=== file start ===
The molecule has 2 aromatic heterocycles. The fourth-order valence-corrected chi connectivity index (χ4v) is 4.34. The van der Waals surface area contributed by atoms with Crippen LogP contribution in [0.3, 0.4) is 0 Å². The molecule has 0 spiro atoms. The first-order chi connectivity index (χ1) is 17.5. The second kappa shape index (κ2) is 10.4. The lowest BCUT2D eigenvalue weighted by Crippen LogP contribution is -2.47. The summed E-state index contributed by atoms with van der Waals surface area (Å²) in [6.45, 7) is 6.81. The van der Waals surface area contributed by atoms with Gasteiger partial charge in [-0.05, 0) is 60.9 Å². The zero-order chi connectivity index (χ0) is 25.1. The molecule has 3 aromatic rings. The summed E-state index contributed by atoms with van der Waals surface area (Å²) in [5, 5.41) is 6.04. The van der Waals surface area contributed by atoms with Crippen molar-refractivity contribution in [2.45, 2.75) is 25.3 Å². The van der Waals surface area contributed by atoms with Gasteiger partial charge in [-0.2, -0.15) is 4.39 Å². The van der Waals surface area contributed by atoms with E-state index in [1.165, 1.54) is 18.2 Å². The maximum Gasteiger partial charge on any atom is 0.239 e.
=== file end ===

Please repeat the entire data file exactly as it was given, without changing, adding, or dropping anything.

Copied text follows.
The molecule has 2 aromatic heterocycles. The fourth-order valence-corrected chi connectivity index (χ4v) is 4.34. The van der Waals surface area contributed by atoms with Crippen LogP contribution in [0.3, 0.4) is 0 Å². The molecule has 0 spiro atoms. The first-order chi connectivity index (χ1) is 17.5. The second kappa shape index (κ2) is 10.4. The lowest BCUT2D eigenvalue weighted by Crippen LogP contribution is -2.47. The summed E-state index contributed by atoms with van der Waals surface area (Å²) in [6.45, 7) is 6.81. The van der Waals surface area contributed by atoms with Gasteiger partial charge in [-0.05, 0) is 60.9 Å². The zero-order chi connectivity index (χ0) is 25.1. The molecule has 3 aromatic rings. The summed E-state index contributed by atoms with van der Waals surface area (Å²) in [5, 5.41) is 6.04. The van der Waals surface area contributed by atoms with Crippen molar-refractivity contribution in [2.45, 2.75) is 25.3 Å². The van der Waals surface area contributed by atoms with Gasteiger partial charge in [-0.2, -0.15) is 4.39 Å². The van der Waals surface area contributed by atoms with E-state index in [1.165, 1.54) is 18.2 Å². The maximum Gasteiger partial charge on any atom is 0.239 e.